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Oklahoma, Florida Prepare For 2 Executions After Delays

Both the states of Oklahoma and Florida are preparing for executions following delays.

With a renovated death chamber, new training and a higher dose of drugs, corrections officials in Oklahoma were ready Thursday to carry out the first execution there in nine months, after the botched, prolonged killing of Clayton D. Lockett which forced the state to suspend lethal injections and make changes to its procedure, the New York Times reported.


Charles F. Warner. Credit: Oklahoma Department of Corrections

The gruesome details of Lockett’s execution led to new questions, in Oklahoma and across the country, about the reliability of lethal injection as an ethical and humane procedure. New drug combinations were also questioned as once-preferred drugs became scarce.

In the end, federal courts cleared the way for Oklahoma to resume executions by lethal injection, using a sedative that some medical experts say may not consistently put prisoners in a deep coma to avoid suffering.

Barring a last-minute reprieve from the Supreme Court, Charles F. Warner will be put to death at 6 p.m. local time at the Oklahoma State Penitentiary in McAlester. Warner was convicted for the murder and sexual assault of an 11-month-old girl in 1997.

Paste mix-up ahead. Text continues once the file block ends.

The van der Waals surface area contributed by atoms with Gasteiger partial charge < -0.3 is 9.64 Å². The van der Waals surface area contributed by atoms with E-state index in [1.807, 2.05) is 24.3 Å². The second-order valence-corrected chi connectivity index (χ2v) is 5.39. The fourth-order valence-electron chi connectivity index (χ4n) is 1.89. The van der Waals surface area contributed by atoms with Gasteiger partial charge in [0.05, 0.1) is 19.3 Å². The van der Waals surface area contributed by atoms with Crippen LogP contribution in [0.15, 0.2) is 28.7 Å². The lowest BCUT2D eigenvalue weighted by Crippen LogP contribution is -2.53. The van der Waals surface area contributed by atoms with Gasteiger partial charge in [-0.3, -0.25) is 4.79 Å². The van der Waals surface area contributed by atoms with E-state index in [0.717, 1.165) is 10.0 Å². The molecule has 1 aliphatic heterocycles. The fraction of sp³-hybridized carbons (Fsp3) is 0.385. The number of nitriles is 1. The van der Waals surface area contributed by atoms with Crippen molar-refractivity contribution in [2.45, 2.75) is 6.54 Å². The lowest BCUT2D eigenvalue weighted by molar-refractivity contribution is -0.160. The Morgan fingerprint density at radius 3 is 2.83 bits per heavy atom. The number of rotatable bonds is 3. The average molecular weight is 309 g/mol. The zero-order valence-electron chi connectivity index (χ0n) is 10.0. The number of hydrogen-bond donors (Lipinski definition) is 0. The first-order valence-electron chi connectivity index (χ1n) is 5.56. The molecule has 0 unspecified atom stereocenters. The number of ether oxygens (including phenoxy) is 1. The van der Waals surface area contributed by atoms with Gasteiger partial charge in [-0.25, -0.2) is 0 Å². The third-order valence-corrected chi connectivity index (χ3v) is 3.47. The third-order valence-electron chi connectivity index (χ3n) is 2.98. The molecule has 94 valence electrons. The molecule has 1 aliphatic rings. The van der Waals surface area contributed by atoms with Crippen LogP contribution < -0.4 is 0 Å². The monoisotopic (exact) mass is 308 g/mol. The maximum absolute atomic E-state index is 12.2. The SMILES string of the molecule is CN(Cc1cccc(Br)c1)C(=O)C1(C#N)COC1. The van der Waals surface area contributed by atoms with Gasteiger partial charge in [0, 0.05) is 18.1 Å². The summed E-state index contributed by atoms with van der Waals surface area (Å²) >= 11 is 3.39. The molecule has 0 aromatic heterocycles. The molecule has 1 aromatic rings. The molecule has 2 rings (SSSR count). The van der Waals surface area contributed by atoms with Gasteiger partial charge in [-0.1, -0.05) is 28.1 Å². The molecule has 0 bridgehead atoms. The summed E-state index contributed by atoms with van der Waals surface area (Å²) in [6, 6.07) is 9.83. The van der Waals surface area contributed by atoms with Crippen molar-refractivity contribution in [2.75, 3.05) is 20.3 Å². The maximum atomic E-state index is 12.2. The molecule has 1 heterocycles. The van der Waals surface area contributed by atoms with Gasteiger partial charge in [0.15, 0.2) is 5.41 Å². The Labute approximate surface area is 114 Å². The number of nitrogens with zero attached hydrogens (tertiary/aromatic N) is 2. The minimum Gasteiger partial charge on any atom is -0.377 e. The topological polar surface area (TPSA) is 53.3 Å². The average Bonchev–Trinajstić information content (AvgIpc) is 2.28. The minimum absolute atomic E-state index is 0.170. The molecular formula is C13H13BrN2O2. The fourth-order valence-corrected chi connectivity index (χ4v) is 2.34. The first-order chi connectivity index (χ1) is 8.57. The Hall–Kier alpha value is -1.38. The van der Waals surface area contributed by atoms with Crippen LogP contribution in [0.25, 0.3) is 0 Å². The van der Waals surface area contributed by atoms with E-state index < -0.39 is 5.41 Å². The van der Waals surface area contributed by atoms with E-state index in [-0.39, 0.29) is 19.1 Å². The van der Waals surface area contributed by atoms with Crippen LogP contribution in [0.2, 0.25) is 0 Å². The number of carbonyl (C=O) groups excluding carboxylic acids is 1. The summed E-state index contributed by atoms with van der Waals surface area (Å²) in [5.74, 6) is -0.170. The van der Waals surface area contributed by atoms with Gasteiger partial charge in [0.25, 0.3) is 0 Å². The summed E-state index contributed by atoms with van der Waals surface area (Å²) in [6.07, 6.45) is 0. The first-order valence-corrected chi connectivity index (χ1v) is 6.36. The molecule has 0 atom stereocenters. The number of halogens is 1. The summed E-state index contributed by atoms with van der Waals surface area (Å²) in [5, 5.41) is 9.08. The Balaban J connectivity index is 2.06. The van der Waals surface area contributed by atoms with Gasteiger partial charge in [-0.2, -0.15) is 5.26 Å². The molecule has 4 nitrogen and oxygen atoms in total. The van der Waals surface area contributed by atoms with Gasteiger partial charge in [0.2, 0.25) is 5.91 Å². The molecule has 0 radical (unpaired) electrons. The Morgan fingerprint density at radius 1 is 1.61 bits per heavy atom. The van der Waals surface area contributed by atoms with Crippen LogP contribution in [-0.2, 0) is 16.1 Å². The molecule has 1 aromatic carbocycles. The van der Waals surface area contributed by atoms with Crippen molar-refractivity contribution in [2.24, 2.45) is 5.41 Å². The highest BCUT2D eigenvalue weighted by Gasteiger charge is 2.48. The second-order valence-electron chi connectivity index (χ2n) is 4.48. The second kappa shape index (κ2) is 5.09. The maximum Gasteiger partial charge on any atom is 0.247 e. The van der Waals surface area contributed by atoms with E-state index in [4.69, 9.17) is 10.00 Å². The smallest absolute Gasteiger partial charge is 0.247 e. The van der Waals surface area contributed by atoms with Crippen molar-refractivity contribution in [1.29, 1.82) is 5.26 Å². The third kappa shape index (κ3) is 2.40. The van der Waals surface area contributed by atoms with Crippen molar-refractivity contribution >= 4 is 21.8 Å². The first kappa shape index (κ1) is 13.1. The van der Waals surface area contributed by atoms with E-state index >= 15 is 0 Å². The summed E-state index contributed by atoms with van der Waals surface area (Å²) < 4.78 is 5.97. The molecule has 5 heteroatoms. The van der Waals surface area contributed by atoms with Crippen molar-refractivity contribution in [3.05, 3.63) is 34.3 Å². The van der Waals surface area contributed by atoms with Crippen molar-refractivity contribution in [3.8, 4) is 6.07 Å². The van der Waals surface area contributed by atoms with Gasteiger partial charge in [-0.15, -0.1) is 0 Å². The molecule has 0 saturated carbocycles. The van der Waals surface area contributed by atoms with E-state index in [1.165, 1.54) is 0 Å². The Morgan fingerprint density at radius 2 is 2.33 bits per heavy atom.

Florida also has a Thursday execution planned for Johnny Shane Kennedy, 42, who was condemned for the murder of a man during a home invasion in 1993, using the same three-drug combination that was challenged without success, by the Oklahoma prisoners’ lawyers.

Warner’s execution was originally scheduled for April 29, 2014, two hours after Lockett. But his execution was delayed after the problems that occurred during Lockett’s execution. Multiple accounts say Lockett seemed to wake and writher in pain after a doctor failed to place the intravenous line in a vein, causing the sedative, then a paralyzing agent and a caustic heart-stopping drug, to diffuse in his groin.

Lockett finally died after 43 minutes – a procedure that is expected to take no more than 10 to 15 minutes and after a doctor seeking to reinsert the needle punctured an artery resulting in what the prison warden later said was “a bloody mess.”

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